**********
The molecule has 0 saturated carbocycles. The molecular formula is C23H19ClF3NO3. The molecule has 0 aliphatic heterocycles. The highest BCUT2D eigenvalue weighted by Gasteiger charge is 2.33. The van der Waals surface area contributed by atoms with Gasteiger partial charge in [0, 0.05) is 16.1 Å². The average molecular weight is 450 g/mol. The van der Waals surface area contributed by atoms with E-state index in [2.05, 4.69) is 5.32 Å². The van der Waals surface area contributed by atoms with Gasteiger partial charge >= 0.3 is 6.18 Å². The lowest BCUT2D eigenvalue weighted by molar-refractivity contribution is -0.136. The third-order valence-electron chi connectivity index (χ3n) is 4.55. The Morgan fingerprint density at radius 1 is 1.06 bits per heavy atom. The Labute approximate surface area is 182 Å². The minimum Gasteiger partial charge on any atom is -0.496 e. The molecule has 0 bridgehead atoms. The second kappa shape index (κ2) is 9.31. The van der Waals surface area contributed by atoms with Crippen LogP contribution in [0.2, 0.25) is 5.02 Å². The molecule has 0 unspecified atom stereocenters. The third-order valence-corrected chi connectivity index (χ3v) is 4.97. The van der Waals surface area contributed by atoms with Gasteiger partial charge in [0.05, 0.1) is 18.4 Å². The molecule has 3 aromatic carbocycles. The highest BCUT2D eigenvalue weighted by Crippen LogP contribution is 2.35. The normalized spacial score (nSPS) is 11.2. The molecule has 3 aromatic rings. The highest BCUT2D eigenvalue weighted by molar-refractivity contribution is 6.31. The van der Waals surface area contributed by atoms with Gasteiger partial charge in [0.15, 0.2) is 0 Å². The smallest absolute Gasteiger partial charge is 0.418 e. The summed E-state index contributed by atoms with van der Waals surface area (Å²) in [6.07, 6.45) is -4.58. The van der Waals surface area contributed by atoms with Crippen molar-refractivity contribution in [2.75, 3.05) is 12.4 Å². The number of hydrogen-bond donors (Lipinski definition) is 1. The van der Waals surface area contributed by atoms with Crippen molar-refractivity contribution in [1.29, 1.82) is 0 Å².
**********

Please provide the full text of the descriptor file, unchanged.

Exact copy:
The molecule has 0 saturated carbocycles. The molecular formula is C23H19ClF3NO3. The molecule has 0 aliphatic heterocycles. The highest BCUT2D eigenvalue weighted by Gasteiger charge is 2.33. The van der Waals surface area contributed by atoms with Gasteiger partial charge in [0, 0.05) is 16.1 Å². The average molecular weight is 450 g/mol. The van der Waals surface area contributed by atoms with E-state index in [2.05, 4.69) is 5.32 Å². The van der Waals surface area contributed by atoms with Gasteiger partial charge >= 0.3 is 6.18 Å². The lowest BCUT2D eigenvalue weighted by molar-refractivity contribution is -0.136. The third-order valence-electron chi connectivity index (χ3n) is 4.55. The Morgan fingerprint density at radius 1 is 1.06 bits per heavy atom. The Labute approximate surface area is 182 Å². The minimum Gasteiger partial charge on any atom is -0.496 e. The molecule has 0 bridgehead atoms. The second kappa shape index (κ2) is 9.31. The van der Waals surface area contributed by atoms with Crippen LogP contribution in [0.2, 0.25) is 5.02 Å². The molecule has 0 unspecified atom stereocenters. The third-order valence-corrected chi connectivity index (χ3v) is 4.97. The van der Waals surface area contributed by atoms with Gasteiger partial charge in [0.05, 0.1) is 18.4 Å². The molecule has 3 aromatic carbocycles. The highest BCUT2D eigenvalue weighted by Crippen LogP contribution is 2.35. The normalized spacial score (nSPS) is 11.2. The molecule has 3 aromatic rings. The highest BCUT2D eigenvalue weighted by molar-refractivity contribution is 6.31. The van der Waals surface area contributed by atoms with Gasteiger partial charge in [0.15, 0.2) is 0 Å². The smallest absolute Gasteiger partial charge is 0.418 e. The summed E-state index contributed by atoms with van der Waals surface area (Å²) in [6.07, 6.45) is -4.58. The van der Waals surface area contributed by atoms with Crippen molar-refractivity contribution in [2.75, 3.05) is 12.4 Å². The number of hydrogen-bond donors (Lipinski definition) is 1. The van der Waals surface area contributed by atoms with Crippen molar-refractivity contribution in [1.29, 1.82) is 0 Å².